WASHINGTON (AP) — Researchers in South Korea have become
the first to successfully clone a human embryo, and then cull from
it master stem cells that many doctors consider key to one day
creating customized cures for diabetes, Parkinson’s and other
diseases.

This is not cloning to make babies, but to create medicine.

It immediately revived controversy over whether to ban all human
cloning, as the Bush administration wants, or to allow this
“therapeutic cloning” that might eventually let
patients grow their own replacement tissue.

“We have to do this research because of its promise for
treating disease,” said Dr. Moon Shin-yong of Seoul National
University, who co-led the new research.

Without cloning, stem cells won’t be genetically identical
to the patient who needs them, causing “a rejection problem,
and we would like to overcome it,” Moon told The Associated
Press. “This kind of science should be conducted in South
Korea and in the United States. It is very important to
medicine.”

Embryonic stem cells are the body’s building blocks, cells
from which all other tissue types spring. They’re present in
an embryo only days after conception and are ethically sensitive
because culling stem cells destroys the embryo.

Scientists have used therapeutic cloning to partially cure
laboratory mice with an immune system disease. And they can cull
stem cells from human embryos left over in fertility clinics.

Attempts to clone human embryos, to supply stem cells, have
failed until now.

The Seoul scientists say they succeeded largely because of using
extremely fresh eggs donated by South Korean volunteers and gentler
handling of the genetic material inside them.

Moon and colleague Woo Suk Hwang discussed the research
yesterday at a meeting of the American Association for the
Advancement of Science. Details will be published in the journal
Science.

It’s elegant work that provides long-anticipated proof
that human therapeutic cloning is possible, said stem-cell
researcher Dr. Rudolf Jaenisch of the Whitehead Institute for
Biomedical Research in Cambridge, Mass.

“It’s not of practical use at this point,”
Jaenisch cautioned.

Years of additional research are required before embryonic stem
cell transplants could be considered in people, he stressed.

Critics immediately urged Congress to ban all forms of human
cloning. The House last year voted to do that, but the Senate
stalled over whether there should be an exception for some
research.

“The instrumentalization of human life for the benefit of
others demeans the value of all human life,” said Sen. Sam
Brownback (R-Kan.) who has sponsored legislation for a complete
ban.

There’s nothing to stop the next cloned embryo from being
used for pregnancy, contended Richard Doerflinger of the U.S.
Conference of Catholic Bishops.

“The how-to instructions have been posted,” he said.
“If you can bring an embryo to the one-week-old stage, you
can implant that embryo in the womb. Once you do, no government can
stop you unless they want to coerce abortions.”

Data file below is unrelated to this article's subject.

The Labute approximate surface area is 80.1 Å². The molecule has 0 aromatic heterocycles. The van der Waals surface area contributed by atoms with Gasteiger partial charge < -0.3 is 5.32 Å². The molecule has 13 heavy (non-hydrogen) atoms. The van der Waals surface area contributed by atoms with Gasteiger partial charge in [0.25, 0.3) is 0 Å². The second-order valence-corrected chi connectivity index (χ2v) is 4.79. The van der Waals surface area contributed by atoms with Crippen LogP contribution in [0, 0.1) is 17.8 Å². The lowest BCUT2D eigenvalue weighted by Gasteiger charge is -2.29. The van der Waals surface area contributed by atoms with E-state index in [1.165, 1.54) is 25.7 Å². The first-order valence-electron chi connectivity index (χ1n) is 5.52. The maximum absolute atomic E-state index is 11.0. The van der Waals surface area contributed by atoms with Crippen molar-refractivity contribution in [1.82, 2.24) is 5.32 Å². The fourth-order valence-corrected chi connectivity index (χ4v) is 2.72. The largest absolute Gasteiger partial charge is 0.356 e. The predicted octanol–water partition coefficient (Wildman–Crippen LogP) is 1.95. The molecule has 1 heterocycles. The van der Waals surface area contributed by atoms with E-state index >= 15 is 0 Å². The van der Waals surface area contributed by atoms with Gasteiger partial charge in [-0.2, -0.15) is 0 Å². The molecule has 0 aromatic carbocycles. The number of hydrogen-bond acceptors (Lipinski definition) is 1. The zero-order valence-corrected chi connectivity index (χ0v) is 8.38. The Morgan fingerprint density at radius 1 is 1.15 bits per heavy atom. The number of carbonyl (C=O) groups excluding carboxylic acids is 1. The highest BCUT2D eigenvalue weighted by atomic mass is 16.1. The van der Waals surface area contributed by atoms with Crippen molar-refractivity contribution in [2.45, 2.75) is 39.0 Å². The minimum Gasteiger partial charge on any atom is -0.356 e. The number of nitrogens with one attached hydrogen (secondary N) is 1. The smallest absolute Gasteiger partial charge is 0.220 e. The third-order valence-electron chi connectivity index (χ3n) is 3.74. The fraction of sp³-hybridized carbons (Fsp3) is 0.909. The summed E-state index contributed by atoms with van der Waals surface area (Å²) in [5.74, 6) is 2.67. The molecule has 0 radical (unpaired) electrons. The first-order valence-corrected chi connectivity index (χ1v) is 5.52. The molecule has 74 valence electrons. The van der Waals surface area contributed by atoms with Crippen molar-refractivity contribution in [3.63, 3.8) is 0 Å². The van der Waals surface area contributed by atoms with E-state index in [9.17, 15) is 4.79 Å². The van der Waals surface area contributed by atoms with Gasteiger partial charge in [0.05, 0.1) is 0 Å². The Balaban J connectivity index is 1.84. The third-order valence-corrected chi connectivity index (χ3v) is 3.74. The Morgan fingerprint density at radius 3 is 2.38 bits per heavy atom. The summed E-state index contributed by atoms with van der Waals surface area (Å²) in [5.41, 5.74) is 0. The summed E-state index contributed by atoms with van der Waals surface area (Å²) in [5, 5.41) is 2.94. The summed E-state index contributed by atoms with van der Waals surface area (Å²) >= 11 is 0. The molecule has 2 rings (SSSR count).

Stem-cell proponents hailed the research as a crucial first step
to one day alleviating diabetes, Parkinson’s and other
diseases.

“It does show what is possible and provides hope to
millions,” said Daniel Perry of the Coalition for the
Advancement of Medical Research.

U.S. scientists almost universally want a ban on reproductive
cloning because the high rate of birth defects in cloned animals
shows the technique is too dangerous.

The South Korean research is “one tiny step closer to some
medical use,” said Laurie Zoloth, a Northwestern University
bioethicist. “It is clearly time — now that it is more
tangible — to set in place a process where we can have some
kinds of experiments supported and some things banned.”

“With 100 million patients waiting for breakthroughs in
transplant medicine, it would be unethical to stop the research,
especially now,” added Carl Feldbaum of the Biotechnology
Industry Organization. With “an uncertain political climate
… its no coincidence that much of the groundbreaking work in this
field is being done overseas.”

Internationally, the United Nations recently postponed a
decision on what kinds of human cloning to ban. The United States
is pushing for a total ban; Britain is leading the call for cloning
for medical experiments to be left unhindered.

The Seoul researchers collected 242 eggs from 16 unpaid
volunteers. Each woman also donated some cells from her ovary.

Using the same process as is used to clone animals, they removed
the gene-containing nucleus of each egg and replaced it with the
nucleus from the donor’s ovarian cell.

Chemicals jump-started cellular division, resulting in 30
blastocysts, early-stage embryos that contain a mere 100 cells.
From those, they harvested just one colony of stem cells.

Those stem cells began forming muscle, bone and other tissues in
test tubes and when implanted into mice, the Seoul team
reported.

Now, the team is studying how to direct which tissues those
cells form, said Woo, who pledged in an e-mail interview to make
the new cell line available to other interested scientists.

Jaenisch lamented that many U.S. scientists couldn’t work
with the new cell line. Bush administration policy forbids any
federally funded research on stem cells from embryos destroyed
after Aug. 9, 2001.

Leave a comment

Your email address will not be published.